It is as if the European Central Bank’s unexpected rate cut had never happened. Within a fortnight, markets seem not to be counting on any further easing of monetary policy in the foreseeable future. Perhaps investors don’t believe the key people at the ECB can deliver on commitments to do more if necessary. If so, they’re missing something. The majority is starting to rule at the ECB.
Traditionally, the central bank has not moved without near unanimity. However, around a quarter of its Governing Council spoke out against cutting interest rates by a quarter of a percentage point in November, preferring to wait for more economic evidence, a source has said. The dissenters included Jens Weidmann, head of the influential German central bank.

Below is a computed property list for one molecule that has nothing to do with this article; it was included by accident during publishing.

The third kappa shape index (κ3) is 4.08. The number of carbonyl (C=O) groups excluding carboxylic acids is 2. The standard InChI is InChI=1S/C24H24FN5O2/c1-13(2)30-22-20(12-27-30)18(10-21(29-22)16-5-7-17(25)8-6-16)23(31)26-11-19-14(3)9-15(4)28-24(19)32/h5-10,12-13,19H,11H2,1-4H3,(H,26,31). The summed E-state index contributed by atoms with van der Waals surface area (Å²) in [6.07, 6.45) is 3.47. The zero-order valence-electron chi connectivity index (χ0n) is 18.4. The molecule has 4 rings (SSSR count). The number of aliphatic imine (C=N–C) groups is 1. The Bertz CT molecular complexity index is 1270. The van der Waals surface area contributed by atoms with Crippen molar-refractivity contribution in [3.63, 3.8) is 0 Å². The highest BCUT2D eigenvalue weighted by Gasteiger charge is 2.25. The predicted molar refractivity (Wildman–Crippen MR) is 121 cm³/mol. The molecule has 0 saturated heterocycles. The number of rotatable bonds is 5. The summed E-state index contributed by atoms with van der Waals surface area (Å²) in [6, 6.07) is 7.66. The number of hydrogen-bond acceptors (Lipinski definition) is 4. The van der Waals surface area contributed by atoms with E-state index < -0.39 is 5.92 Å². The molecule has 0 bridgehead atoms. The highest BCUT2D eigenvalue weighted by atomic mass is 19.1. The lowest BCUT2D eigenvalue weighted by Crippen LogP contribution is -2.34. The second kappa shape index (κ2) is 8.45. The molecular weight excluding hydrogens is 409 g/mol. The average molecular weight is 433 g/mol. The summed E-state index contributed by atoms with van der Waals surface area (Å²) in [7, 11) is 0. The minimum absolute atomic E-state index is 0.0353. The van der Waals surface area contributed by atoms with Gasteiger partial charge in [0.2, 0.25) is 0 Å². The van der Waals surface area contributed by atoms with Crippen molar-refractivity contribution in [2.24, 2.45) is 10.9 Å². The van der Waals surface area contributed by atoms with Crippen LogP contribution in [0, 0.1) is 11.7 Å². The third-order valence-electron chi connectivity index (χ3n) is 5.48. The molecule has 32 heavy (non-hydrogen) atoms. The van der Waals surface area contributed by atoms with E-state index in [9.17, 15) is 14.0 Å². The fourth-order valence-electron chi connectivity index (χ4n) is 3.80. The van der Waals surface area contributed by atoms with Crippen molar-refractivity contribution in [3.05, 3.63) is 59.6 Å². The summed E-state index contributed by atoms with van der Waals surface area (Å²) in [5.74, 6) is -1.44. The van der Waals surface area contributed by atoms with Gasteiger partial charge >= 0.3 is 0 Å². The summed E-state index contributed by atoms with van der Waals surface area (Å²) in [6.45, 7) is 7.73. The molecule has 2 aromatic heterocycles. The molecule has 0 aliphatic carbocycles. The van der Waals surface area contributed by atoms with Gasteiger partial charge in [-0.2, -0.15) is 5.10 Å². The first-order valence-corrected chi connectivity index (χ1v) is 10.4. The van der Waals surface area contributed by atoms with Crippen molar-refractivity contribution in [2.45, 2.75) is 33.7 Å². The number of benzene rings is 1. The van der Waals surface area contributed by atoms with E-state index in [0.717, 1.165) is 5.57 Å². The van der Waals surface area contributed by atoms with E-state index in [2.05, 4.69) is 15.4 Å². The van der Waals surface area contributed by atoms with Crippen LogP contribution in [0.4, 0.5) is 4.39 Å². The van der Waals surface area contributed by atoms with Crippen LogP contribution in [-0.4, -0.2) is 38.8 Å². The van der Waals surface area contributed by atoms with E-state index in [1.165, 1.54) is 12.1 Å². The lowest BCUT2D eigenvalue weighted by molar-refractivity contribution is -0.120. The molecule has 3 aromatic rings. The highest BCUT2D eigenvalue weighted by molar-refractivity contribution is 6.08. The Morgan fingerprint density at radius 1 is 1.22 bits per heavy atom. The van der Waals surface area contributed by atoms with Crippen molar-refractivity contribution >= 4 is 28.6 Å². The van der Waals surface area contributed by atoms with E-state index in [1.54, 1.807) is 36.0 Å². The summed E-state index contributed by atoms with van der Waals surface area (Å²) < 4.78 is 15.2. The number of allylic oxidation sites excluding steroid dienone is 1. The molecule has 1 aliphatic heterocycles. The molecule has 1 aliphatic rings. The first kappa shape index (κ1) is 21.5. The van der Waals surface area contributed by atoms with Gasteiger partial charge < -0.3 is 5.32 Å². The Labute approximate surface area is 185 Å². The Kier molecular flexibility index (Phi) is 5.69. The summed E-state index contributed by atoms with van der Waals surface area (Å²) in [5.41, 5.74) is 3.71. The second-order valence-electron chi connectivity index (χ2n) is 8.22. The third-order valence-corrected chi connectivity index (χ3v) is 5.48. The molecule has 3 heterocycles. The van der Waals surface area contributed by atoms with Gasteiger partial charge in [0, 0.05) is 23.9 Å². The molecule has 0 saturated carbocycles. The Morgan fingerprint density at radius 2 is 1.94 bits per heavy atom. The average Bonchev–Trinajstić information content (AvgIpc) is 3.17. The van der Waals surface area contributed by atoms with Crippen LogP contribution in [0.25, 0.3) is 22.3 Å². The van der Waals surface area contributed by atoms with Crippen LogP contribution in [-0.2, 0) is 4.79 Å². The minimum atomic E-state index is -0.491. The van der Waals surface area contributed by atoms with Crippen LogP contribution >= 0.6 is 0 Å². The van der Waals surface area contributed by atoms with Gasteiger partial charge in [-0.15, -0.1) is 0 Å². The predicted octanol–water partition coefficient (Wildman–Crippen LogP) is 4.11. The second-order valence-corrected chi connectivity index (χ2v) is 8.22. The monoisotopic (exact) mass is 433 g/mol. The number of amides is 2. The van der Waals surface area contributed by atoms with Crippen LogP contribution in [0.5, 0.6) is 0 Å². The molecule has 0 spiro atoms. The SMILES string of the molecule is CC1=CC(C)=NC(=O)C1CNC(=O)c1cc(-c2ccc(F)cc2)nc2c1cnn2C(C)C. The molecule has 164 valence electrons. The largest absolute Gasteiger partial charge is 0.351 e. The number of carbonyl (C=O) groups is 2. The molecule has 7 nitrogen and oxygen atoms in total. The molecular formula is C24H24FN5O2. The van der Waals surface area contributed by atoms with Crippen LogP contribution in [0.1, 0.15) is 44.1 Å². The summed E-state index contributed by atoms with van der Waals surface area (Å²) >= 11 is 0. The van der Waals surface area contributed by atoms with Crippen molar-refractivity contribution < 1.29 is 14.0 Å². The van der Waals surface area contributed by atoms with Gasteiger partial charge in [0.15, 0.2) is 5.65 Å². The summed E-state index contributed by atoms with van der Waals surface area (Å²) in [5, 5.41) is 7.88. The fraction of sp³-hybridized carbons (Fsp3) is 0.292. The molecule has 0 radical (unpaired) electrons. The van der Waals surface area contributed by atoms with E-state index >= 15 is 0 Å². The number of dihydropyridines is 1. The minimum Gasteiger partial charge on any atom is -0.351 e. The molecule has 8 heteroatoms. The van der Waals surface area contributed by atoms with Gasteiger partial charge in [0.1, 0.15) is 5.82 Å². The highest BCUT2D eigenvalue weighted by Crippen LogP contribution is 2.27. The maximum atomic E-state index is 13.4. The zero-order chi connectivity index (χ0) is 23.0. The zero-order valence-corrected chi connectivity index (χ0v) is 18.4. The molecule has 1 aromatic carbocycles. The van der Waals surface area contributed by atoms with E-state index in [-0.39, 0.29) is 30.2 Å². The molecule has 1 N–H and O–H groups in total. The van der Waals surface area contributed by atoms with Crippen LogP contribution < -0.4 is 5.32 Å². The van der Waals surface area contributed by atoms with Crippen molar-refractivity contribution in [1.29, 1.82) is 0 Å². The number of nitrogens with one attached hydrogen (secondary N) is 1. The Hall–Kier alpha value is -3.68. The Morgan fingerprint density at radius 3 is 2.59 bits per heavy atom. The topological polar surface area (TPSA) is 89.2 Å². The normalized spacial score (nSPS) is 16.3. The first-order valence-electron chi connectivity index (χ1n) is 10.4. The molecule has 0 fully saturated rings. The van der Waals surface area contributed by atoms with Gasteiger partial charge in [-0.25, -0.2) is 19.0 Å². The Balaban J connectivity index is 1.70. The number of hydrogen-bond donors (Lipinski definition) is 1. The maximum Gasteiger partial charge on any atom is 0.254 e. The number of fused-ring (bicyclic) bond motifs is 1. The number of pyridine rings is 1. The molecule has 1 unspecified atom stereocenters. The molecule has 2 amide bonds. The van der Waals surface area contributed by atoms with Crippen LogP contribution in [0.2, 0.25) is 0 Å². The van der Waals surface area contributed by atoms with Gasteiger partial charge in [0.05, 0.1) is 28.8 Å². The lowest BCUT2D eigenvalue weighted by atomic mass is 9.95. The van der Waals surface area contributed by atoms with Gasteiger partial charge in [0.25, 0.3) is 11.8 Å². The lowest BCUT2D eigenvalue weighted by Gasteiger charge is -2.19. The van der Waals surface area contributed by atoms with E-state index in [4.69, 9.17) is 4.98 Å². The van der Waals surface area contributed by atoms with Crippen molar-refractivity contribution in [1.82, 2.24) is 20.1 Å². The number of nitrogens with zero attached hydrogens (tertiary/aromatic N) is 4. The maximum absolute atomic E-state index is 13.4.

True, insiders insist the difference of opinion was only over when to cut rates, rather than whether policy should be eased at all. The decision to override the views of a significant minority may not set a precedent when the issue is more substantial, for example a decision to start buying assets – an idea floated by ECB Chief Economist Peter Praet.
However, market pricing looks overly complacent. The euro is now higher on a trade-weighted basis than it was the day before the rate cut, while German bond yields have reversed part of their easing-inspired drop. Money markets aren’t pricing in any chance that the deposit rate will be cut to below zero, which would be another way of easing policy and one which ECB Executive Board member Joerg Asmussen, a German, has said he wouldn’t rule out.
Under Mario Draghi’s presidency, the ECB has already shown itself to be more flexible and fleet-footed than expected. Fierce Bundesbank resistance didn’t stop it devising a bond-buying plan which scotched speculation that a spiralling debt crisis would break up the euro. And it won’t stop the central bank exploring other uncharted waters, if it is truly concerned about low inflation and weak economic activity.